NEW YORK ( TheStreet) - With record amounts of cash on corporate balance sheets and several new exciting products on deck, 2012 could be one of the better years for the technology sector. Here are three major trends that could drive tech sector growth during the coming 12 months.
Consolidation We are starting to see another wave of consolidation in the tech sector, as evidenced by Lam Research ( LRCX) and Novellus Systems' ( NVLS) recent decision to merge and Blue Coat Systems' ( BCSI) plans to sell itself to an investor group. There have also been rumors that Apple ( AAPL) may open up its wallet for Flash memory company Anobit. With over $2 trillion in cash sitting on corporate balance sheets at the end of the third quarter, there's significant firepower waiting to be deployed to help companies continue to grow. Combined, heavy hitters such as Microsoft ( MSFT), Apple ( AAPL), Cisco Systems ( CSCO) and Google ( GOOG) have over $226 billion in cash on their balance sheets. Additionally, IBM ( IBM) intends to spend up to $20 billion on acquisitions through 2015. Clearly, there are ample amounts of tech sector cash waiting to be deployed.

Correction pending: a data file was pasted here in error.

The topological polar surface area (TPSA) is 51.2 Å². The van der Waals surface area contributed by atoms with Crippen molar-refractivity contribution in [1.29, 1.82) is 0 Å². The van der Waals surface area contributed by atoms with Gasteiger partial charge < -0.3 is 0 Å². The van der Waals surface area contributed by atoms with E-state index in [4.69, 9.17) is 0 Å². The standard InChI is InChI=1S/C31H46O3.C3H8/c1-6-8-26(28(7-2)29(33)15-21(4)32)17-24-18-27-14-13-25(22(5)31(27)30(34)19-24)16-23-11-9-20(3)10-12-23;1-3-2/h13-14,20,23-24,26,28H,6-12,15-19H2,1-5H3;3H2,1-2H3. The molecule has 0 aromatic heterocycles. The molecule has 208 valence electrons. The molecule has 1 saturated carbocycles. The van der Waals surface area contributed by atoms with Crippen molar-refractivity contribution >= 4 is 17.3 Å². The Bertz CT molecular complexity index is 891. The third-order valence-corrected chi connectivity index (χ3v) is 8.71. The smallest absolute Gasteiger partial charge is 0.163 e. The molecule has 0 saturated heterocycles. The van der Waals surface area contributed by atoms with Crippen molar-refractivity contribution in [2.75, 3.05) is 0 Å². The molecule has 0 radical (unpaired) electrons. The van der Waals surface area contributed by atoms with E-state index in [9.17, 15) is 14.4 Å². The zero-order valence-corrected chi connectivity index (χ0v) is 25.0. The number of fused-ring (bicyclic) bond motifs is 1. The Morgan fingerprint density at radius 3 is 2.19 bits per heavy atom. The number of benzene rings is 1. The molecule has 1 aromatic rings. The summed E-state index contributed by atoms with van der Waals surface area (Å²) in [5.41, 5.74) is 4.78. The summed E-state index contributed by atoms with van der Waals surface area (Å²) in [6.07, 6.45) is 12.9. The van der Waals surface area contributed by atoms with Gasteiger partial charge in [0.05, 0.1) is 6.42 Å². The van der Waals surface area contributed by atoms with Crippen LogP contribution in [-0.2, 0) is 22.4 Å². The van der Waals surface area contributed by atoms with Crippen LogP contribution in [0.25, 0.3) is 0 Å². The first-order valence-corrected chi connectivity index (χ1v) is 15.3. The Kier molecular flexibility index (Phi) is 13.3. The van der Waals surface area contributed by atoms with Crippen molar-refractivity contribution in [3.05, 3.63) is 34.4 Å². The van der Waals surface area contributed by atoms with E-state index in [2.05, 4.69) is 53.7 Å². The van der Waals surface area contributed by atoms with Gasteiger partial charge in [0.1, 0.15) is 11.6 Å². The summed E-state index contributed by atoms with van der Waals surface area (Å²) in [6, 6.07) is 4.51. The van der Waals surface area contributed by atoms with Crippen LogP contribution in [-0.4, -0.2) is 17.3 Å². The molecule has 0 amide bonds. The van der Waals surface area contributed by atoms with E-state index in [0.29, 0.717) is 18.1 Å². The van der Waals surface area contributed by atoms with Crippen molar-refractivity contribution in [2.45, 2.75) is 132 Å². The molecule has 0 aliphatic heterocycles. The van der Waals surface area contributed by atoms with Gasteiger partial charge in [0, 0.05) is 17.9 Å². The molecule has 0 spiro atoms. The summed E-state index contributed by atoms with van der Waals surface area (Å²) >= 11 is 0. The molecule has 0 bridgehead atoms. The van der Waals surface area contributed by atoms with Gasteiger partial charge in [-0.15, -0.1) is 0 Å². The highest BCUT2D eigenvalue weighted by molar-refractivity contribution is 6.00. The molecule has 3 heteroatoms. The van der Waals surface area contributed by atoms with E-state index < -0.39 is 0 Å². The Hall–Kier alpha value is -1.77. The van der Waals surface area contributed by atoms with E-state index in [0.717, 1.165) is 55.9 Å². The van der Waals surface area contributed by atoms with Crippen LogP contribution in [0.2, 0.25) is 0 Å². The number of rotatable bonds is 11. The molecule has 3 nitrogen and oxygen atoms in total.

Windows 8Microsoft's announcement that Windows 8 would run on chips using ARM Holdings' ( ARMH) technology, as opposed to the traditional x86 architecture used by Intel ( INTC) and Advanced Micro Devices ( AMD), will have major implications in 2012 , says Sanford Bernstein analyst Mark Moedler. "The game changer comes from the fact Microsoft has re-architected everything, and everything is touch-based now. The Windows Store is also a major driver of the Windows 8 operating system, and Microsoft is really driving to develop uses of it so that Windows 8 will be populated with a wide range of applications, and not just games." He said that if Microsoft can execute effectively with Windows 8, then tablets would be a three horse race, including Apple's iOS, and Google's Android. He has an Overweight rating and a $33 price target on Microsoft. Windows 8 allows chip makers which use ARM-based technology, such as Qualcomm ( QCOM), Texas Instruments ( TXN), and Broadcom ( BRCM) to get their chips into computers running Microsoft's latest software. Qualcomm President Steve Mollenkopf said in November, "We're investing very heavily to really prepare for